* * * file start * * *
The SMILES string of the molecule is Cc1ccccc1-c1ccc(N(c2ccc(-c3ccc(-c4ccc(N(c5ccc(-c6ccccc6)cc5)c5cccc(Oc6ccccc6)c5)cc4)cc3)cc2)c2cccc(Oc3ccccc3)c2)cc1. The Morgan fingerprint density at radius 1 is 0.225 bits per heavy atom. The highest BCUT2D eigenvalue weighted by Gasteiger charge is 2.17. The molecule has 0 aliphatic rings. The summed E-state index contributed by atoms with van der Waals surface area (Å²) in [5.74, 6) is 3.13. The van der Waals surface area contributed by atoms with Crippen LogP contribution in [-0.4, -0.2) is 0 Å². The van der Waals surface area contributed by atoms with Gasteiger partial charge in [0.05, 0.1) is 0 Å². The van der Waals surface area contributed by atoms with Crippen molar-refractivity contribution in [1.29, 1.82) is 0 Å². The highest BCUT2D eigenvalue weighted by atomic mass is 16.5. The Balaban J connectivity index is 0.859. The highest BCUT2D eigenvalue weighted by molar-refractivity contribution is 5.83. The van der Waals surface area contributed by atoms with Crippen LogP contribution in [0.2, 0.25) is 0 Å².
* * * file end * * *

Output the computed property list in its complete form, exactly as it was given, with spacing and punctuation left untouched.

The SMILES string of the molecule is Cc1ccccc1-c1ccc(N(c2ccc(-c3ccc(-c4ccc(N(c5ccc(-c6ccccc6)cc5)c5cccc(Oc6ccccc6)c5)cc4)cc3)cc2)c2cccc(Oc3ccccc3)c2)cc1. The Morgan fingerprint density at radius 1 is 0.225 bits per heavy atom. The highest BCUT2D eigenvalue weighted by Gasteiger charge is 2.17. The molecule has 0 aliphatic rings. The summed E-state index contributed by atoms with van der Waals surface area (Å²) in [5.74, 6) is 3.13. The van der Waals surface area contributed by atoms with Crippen LogP contribution in [-0.4, -0.2) is 0 Å². The van der Waals surface area contributed by atoms with Gasteiger partial charge in [0.05, 0.1) is 0 Å². The van der Waals surface area contributed by atoms with Crippen molar-refractivity contribution in [1.29, 1.82) is 0 Å². The highest BCUT2D eigenvalue weighted by atomic mass is 16.5. The Balaban J connectivity index is 0.859. The highest BCUT2D eigenvalue weighted by molar-refractivity contribution is 5.83. The van der Waals surface area contributed by atoms with Crippen LogP contribution in [0.2, 0.25) is 0 Å².